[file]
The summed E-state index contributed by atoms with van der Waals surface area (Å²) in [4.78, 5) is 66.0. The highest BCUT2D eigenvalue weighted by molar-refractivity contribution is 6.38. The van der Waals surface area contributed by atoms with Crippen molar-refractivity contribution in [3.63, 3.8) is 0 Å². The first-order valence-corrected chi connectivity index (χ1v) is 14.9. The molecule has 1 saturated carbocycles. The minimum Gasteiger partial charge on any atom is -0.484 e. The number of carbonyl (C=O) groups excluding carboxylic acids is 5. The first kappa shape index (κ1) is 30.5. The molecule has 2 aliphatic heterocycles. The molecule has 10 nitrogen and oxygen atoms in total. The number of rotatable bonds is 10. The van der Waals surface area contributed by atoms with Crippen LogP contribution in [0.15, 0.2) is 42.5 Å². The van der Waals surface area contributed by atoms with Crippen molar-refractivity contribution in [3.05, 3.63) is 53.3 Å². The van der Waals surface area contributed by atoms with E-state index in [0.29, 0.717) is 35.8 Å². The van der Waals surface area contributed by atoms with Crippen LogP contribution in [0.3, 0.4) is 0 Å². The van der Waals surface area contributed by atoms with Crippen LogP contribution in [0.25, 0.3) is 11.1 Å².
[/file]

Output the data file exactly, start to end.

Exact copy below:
The summed E-state index contributed by atoms with van der Waals surface area (Å²) in [4.78, 5) is 66.0. The highest BCUT2D eigenvalue weighted by molar-refractivity contribution is 6.38. The van der Waals surface area contributed by atoms with Crippen molar-refractivity contribution in [3.63, 3.8) is 0 Å². The first-order valence-corrected chi connectivity index (χ1v) is 14.9. The molecule has 1 saturated carbocycles. The minimum Gasteiger partial charge on any atom is -0.484 e. The number of carbonyl (C=O) groups excluding carboxylic acids is 5. The first kappa shape index (κ1) is 30.5. The molecule has 2 aliphatic heterocycles. The molecule has 10 nitrogen and oxygen atoms in total. The number of rotatable bonds is 10. The van der Waals surface area contributed by atoms with Crippen LogP contribution in [0.15, 0.2) is 42.5 Å². The van der Waals surface area contributed by atoms with Crippen molar-refractivity contribution in [3.05, 3.63) is 53.3 Å². The van der Waals surface area contributed by atoms with E-state index in [0.29, 0.717) is 35.8 Å². The van der Waals surface area contributed by atoms with Crippen LogP contribution in [0.3, 0.4) is 0 Å². The van der Waals surface area contributed by atoms with Crippen LogP contribution in [0.25, 0.3) is 11.1 Å².